Navigating the Hospital
If you have a seriously ill child, you may spend quite a bit of time in the hospital. The hospital is a good place to be as your child will be safe and cared for. But it is also a difficult place to be because you are away from your home and the rest of your family. It is also a really busy place with lots of people in different roles who are going to talk to you about your child’s care, and there are usually, at some point, communication issues. Here is a guide with some tips we’ve put together based on interviews with a parent advocate, a pediatric hospital chaplain, and multiple parents.
The hospital feels like a foreign land. You may feel disoriented.
Most parents who aren’t medical providers haven’t spent a lot of time in the hospital, especially with their child. So when you enter a hospital for the first few times with your child, it can feel like a very foreign place. It looks big. People are moving quickly. People talk quickly, and they use medical language that may be new to you. You also don’t really want to be there because it means there is something wrong with your child’s health. Being in this strange place because your child is unwell can make you feel stressed and anxious. This is a natural response.
Your child may have multiple doctors and it may be hard to know which doctor is in charge. If you aren’t sure, Ask.
If your child is hospitalized overnight and for more than a day, you will meet many providers who come to talk to you about your child, especially if your child is being cared for at a teaching hospital with attending physicians and residents and specialists (see the attached Term sheet). Everyone wants to help. But it is hard to know who is in charge and to whom you should ask questions.
If you aren’t sure who is who, you can ask: “Please tell me what your role is? Are you on my child’s primary team?”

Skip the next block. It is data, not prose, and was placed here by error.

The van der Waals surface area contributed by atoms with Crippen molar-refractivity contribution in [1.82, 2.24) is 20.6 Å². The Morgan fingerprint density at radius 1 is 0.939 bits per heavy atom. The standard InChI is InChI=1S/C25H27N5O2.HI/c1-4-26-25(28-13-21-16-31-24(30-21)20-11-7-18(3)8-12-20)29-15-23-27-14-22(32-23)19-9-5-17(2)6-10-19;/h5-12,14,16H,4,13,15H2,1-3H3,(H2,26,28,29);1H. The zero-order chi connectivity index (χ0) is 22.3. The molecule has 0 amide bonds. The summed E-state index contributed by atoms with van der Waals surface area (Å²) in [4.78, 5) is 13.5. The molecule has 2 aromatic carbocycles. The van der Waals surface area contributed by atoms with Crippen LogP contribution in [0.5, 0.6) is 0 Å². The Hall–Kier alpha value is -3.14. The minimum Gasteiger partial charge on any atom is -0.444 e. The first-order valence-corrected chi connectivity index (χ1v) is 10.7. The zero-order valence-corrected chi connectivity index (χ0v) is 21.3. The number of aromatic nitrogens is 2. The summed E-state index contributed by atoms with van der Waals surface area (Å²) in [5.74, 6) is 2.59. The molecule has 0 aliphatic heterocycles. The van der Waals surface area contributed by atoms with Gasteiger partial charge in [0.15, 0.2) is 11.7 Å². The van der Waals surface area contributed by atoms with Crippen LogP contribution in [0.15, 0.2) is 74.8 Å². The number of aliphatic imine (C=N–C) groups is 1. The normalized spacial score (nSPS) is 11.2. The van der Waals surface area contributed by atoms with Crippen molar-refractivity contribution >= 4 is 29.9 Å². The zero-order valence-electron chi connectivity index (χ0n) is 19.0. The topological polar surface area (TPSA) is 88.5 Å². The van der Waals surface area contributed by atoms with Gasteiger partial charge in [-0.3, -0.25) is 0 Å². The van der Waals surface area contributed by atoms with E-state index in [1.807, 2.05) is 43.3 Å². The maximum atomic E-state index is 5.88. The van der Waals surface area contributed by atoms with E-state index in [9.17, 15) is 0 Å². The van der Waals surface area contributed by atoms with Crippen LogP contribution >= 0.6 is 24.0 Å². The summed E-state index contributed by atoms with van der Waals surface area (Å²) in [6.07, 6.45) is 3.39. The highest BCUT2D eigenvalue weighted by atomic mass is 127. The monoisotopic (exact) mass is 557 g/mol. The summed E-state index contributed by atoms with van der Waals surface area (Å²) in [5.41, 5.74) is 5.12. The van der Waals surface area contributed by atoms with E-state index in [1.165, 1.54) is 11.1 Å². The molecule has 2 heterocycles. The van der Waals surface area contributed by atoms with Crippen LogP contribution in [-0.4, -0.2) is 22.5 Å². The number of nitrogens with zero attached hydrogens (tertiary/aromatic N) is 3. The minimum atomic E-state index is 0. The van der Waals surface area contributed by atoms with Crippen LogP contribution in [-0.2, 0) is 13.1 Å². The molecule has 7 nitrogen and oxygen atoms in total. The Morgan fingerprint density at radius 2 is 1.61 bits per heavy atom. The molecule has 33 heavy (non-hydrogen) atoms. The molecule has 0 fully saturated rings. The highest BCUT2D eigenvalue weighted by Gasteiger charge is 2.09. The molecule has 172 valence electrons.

Your child’s care team will change over the course of the Day or Week or Month. These transitions can be hard.
Who is on your child’s care team and who is in charge is complicated by the fact that over the course of 24-hours, the medical team will shift between the day team and the night team. And often there is a rotation schedule and the team will change daily or weekly or by the month. It can be helpful to say to the nurse, “Please help me understand the flow of the day and when different people change schedules and rotate.” If you are in the hospital with your child for more than a few days, you will observe the flow of the day and learn how it all works.
Hospital rounds are an important time to ask the doctors questions. Usually once a day, the primary team caring for your child will visit to see how things are going. This is called Rounds. Most rounds happen in the morning. But then some specialists may come in the afternoons. It is good to know when Rounds and specialist visits happen so that you can be sure to be in the room–And also so you can know when it is fine to leave and take a break (for exercise, food, a home visit) because you won’t be missing anything.
So many specialists are going to come into your child’s room. This can feel exhausting.
It is good that there are so many medical professionals whose job it is to help take care of your child. But it can feel exhausting to have all these people come through your child’s room each day. They may even ask similar questions. They do this so they can make sure they hear everything themselves, but it can get tiring to repeat yourself and to have so many people in and out of the room. You can ask for some quiet time. Here is a suggestion from one Courageous Parent: “We put a little sign on the door that said, “Hi, my name is Jack. There are so many people who are helping take care of me. But if you don’t really really need to see me today, can I ask you to please come back tomorrow so I can have some quiet in my room.”
Sometimes it seems like the specialists are contradicting each other. You can ask them to talk to each other and then talk to you to explain what the plan is.